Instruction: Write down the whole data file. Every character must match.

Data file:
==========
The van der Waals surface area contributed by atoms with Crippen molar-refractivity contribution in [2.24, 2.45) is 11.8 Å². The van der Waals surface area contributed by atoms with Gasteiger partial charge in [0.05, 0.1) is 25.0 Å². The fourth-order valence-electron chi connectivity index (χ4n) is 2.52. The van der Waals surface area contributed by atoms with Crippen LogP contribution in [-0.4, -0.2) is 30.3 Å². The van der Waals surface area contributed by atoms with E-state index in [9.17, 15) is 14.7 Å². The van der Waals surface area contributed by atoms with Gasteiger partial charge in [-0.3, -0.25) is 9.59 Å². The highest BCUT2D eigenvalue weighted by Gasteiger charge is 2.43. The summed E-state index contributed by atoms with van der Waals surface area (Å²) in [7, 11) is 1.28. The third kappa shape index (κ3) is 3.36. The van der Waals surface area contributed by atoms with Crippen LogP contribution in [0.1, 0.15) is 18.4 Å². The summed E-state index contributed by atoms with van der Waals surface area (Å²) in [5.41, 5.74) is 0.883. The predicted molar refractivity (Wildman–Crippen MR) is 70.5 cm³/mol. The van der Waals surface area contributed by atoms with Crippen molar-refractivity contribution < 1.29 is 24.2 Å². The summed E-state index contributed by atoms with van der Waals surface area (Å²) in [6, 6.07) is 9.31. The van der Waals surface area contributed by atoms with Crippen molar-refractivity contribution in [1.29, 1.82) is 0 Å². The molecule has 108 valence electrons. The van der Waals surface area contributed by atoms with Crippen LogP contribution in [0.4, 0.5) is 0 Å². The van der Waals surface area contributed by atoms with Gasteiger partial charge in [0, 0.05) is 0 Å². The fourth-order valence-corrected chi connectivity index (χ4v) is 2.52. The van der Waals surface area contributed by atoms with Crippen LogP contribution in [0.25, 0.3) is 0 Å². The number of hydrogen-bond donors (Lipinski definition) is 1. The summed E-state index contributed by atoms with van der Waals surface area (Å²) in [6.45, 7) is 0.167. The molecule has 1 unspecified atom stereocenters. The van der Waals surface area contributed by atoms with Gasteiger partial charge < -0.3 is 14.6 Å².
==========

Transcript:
The van der Waals surface area contributed by atoms with Crippen molar-refractivity contribution in [2.24, 2.45) is 11.8 Å². The van der Waals surface area contributed by atoms with Gasteiger partial charge in [0.05, 0.1) is 25.0 Å². The fourth-order valence-electron chi connectivity index (χ4n) is 2.52. The van der Waals surface area contributed by atoms with Crippen LogP contribution in [-0.4, -0.2) is 30.3 Å². The van der Waals surface area contributed by atoms with E-state index in [9.17, 15) is 14.7 Å². The van der Waals surface area contributed by atoms with Gasteiger partial charge in [-0.3, -0.25) is 9.59 Å². The highest BCUT2D eigenvalue weighted by Gasteiger charge is 2.43. The summed E-state index contributed by atoms with van der Waals surface area (Å²) in [7, 11) is 1.28. The third kappa shape index (κ3) is 3.36. The van der Waals surface area contributed by atoms with Crippen LogP contribution in [0.1, 0.15) is 18.4 Å². The summed E-state index contributed by atoms with van der Waals surface area (Å²) in [5.41, 5.74) is 0.883. The predicted molar refractivity (Wildman–Crippen MR) is 70.5 cm³/mol. The van der Waals surface area contributed by atoms with Crippen molar-refractivity contribution < 1.29 is 24.2 Å². The summed E-state index contributed by atoms with van der Waals surface area (Å²) in [6, 6.07) is 9.31. The van der Waals surface area contributed by atoms with Crippen molar-refractivity contribution in [1.29, 1.82) is 0 Å². The molecule has 108 valence electrons. The van der Waals surface area contributed by atoms with Crippen LogP contribution in [0.4, 0.5) is 0 Å². The van der Waals surface area contributed by atoms with Gasteiger partial charge in [0, 0.05) is 0 Å². The fourth-order valence-corrected chi connectivity index (χ4v) is 2.52. The van der Waals surface area contributed by atoms with Crippen LogP contribution in [0.25, 0.3) is 0 Å². The number of hydrogen-bond donors (Lipinski definition) is 1. The summed E-state index contributed by atoms with van der Waals surface area (Å²) in [6.45, 7) is 0.167. The molecule has 1 unspecified atom stereocenters. The van der Waals surface area contributed by atoms with Gasteiger partial charge < -0.3 is 14.6 Å².